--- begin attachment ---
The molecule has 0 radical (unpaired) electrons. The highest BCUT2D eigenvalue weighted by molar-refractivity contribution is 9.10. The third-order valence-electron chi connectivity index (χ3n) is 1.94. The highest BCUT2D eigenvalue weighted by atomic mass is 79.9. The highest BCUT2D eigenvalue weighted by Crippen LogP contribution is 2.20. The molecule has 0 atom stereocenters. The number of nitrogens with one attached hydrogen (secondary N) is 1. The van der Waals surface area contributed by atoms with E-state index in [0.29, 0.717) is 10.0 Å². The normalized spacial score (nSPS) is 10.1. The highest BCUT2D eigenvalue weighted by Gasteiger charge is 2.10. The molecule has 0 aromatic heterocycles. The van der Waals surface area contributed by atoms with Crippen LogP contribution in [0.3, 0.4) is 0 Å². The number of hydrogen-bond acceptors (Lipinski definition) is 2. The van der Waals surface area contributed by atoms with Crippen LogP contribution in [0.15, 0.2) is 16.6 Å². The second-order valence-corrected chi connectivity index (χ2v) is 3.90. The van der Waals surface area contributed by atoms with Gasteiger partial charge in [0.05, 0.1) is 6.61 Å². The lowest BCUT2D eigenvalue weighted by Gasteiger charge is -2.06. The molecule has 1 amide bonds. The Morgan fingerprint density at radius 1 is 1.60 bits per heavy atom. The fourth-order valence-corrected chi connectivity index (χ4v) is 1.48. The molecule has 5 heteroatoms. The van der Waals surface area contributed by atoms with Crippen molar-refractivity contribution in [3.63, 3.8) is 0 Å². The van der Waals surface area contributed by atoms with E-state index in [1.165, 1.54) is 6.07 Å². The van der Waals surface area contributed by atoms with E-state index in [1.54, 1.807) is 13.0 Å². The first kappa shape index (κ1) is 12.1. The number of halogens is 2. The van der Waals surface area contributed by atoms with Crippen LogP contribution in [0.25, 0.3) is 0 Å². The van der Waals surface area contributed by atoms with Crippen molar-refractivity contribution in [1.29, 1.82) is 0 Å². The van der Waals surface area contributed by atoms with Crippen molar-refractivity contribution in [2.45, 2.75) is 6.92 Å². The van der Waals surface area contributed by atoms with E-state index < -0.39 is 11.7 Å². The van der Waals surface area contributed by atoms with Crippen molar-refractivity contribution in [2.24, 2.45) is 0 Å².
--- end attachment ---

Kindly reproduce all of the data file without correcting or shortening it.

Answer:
The molecule has 0 radical (unpaired) electrons. The highest BCUT2D eigenvalue weighted by molar-refractivity contribution is 9.10. The third-order valence-electron chi connectivity index (χ3n) is 1.94. The highest BCUT2D eigenvalue weighted by atomic mass is 79.9. The highest BCUT2D eigenvalue weighted by Crippen LogP contribution is 2.20. The molecule has 0 atom stereocenters. The number of nitrogens with one attached hydrogen (secondary N) is 1. The van der Waals surface area contributed by atoms with E-state index in [0.29, 0.717) is 10.0 Å². The normalized spacial score (nSPS) is 10.1. The highest BCUT2D eigenvalue weighted by Gasteiger charge is 2.10. The molecule has 0 aromatic heterocycles. The van der Waals surface area contributed by atoms with Crippen LogP contribution in [0.3, 0.4) is 0 Å². The number of hydrogen-bond acceptors (Lipinski definition) is 2. The van der Waals surface area contributed by atoms with Crippen LogP contribution in [0.15, 0.2) is 16.6 Å². The second-order valence-corrected chi connectivity index (χ2v) is 3.90. The van der Waals surface area contributed by atoms with Gasteiger partial charge in [0.05, 0.1) is 6.61 Å². The lowest BCUT2D eigenvalue weighted by Gasteiger charge is -2.06. The molecule has 1 amide bonds. The Morgan fingerprint density at radius 1 is 1.60 bits per heavy atom. The fourth-order valence-corrected chi connectivity index (χ4v) is 1.48. The molecule has 5 heteroatoms. The van der Waals surface area contributed by atoms with Crippen molar-refractivity contribution in [3.63, 3.8) is 0 Å². The van der Waals surface area contributed by atoms with E-state index in [1.165, 1.54) is 6.07 Å². The van der Waals surface area contributed by atoms with E-state index in [1.54, 1.807) is 13.0 Å². The first kappa shape index (κ1) is 12.1. The number of halogens is 2. The van der Waals surface area contributed by atoms with Crippen LogP contribution in [0.25, 0.3) is 0 Å². The van der Waals surface area contributed by atoms with Crippen molar-refractivity contribution in [1.29, 1.82) is 0 Å². The van der Waals surface area contributed by atoms with Crippen molar-refractivity contribution in [2.45, 2.75) is 6.92 Å². The van der Waals surface area contributed by atoms with E-state index < -0.39 is 11.7 Å². The van der Waals surface area contributed by atoms with Crippen molar-refractivity contribution in [2.24, 2.45) is 0 Å².